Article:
July 29, 2016 (KHARTOUM) - Sudanese President Omer al-Bashir on Friday said he didn’t breach or rebel against the international order but wanted to “make the scales of justice balanced and achieve equality”.
Al-Bashir was alluding to his refusal to cooperate with the International Criminal Court (ICC) which issued two arrest warrants against him in 2009 and 2010 for alleged war crimes, crimes against humanity and genocide committed in Darfur.
On Friday, al-Bashir received African Dignity Award at Nelson Mandela Hall in Addis Ababa University by the first African Dignity Forum "for being a symbol of resistance, strong leadership and his commitment for African institutions," according to the Ethiopian News Agency
Al-Bashir, who addressed the closing session of the Forum in the presence of the Ethiopia’s minister of interior, called on all African leaders to take practical steps to show respect and appreciation for the African justice mechanisms and spread good governance that is based on freedom, democracy and accountability.
He said this “is an expression of respect and honour for all the African nations and for the glorious men and women who struggled for liberty and dignity of the continent.”
“The honour put a responsibility upon me and my colleague the leaders of African countries to step up our struggle against discrimination and injustice”, he further stressed.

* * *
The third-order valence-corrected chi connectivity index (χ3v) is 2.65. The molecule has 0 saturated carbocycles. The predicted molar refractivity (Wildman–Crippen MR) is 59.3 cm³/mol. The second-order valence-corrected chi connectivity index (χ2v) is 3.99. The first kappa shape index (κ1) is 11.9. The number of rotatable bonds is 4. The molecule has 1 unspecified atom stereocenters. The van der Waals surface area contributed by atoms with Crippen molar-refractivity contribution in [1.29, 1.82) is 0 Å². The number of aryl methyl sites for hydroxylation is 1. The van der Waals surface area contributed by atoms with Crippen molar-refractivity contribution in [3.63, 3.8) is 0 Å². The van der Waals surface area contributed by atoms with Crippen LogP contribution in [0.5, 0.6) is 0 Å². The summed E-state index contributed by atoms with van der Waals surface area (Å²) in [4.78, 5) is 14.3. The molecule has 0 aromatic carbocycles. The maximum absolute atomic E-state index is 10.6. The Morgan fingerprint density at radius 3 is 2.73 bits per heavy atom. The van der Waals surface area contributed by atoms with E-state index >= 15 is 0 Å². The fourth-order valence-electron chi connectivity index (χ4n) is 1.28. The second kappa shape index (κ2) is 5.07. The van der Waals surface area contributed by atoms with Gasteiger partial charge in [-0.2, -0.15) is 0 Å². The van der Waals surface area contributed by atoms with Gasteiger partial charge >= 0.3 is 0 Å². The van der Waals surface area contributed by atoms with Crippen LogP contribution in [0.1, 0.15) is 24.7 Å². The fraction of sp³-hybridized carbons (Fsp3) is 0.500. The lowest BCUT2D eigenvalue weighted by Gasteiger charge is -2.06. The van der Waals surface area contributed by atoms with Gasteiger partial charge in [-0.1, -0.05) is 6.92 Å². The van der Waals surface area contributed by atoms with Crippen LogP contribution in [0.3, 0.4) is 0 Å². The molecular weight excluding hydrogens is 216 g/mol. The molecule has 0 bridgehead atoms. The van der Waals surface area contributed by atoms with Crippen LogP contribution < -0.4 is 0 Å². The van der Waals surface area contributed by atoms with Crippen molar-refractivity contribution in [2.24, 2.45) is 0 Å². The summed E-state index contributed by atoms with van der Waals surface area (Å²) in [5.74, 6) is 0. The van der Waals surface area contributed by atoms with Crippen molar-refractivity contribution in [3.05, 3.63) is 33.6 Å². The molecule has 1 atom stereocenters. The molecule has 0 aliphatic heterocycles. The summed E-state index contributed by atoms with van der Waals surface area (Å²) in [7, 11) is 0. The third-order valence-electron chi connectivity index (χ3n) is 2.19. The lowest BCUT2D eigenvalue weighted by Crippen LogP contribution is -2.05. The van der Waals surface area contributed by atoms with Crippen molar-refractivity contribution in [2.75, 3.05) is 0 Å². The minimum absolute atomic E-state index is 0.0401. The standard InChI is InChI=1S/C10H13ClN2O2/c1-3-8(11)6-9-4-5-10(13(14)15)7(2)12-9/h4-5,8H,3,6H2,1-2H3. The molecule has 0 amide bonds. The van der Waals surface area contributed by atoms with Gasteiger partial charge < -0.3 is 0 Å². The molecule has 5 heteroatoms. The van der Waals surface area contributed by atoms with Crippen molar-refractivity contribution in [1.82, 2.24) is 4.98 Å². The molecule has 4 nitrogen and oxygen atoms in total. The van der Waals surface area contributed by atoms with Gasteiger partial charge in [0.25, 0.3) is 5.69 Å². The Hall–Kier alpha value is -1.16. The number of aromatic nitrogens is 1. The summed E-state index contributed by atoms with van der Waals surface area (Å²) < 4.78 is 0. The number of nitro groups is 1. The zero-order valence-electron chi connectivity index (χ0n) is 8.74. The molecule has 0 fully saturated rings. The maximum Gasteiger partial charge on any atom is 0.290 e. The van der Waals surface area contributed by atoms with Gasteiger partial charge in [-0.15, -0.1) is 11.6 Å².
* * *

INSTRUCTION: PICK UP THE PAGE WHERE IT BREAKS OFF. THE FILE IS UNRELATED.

He also demanded the African leaders to sign and ratify all treaties and conventions issued by the African Union to enhance human rights and support the work of institutions seeking to preserve dignity of the African people.
The Sudanese President underscored importance of the forum, saying “our sacrifice to restore the African dignity is not a rebellion against the international order” but an attempt to balance the scale of justice and achieve equality.
“I am aware that you are honouring the Sudanese people who refused and resisted injustice, tyranny and colonialism in its old and modern forms,” he said.
The forum was launched by the Addis Ababa University on Tuesday 25 and ended on 29 July. The initiative aims at basing Africans development efforts on Africans Indigenous Knowledge systems.
It was launched in partnership with the United Nations University for Peace (UP-EACE), the Islamic Educational Scientific and Cultural Organization (ISESCO), Chair of Cultural Diversity based at the International Relations Institute in Cameroon, the Institute for Peace and Conflict Studies African Network,Tanzania and Centre for the Study of Peace and Human Rights in Sudan.
A-Bashir is the first sitting head of state charged by the Hague based court since its inception in 2002.
The Sudanese government says the court has no jurisdiction over Sudan, accusing it of becoming a political tool to target African leaders.
Al-Bashir has continued to travel freely around parts of Africa and Asia, riding a swell of defiance vis-à-vis the ICC among some leaders.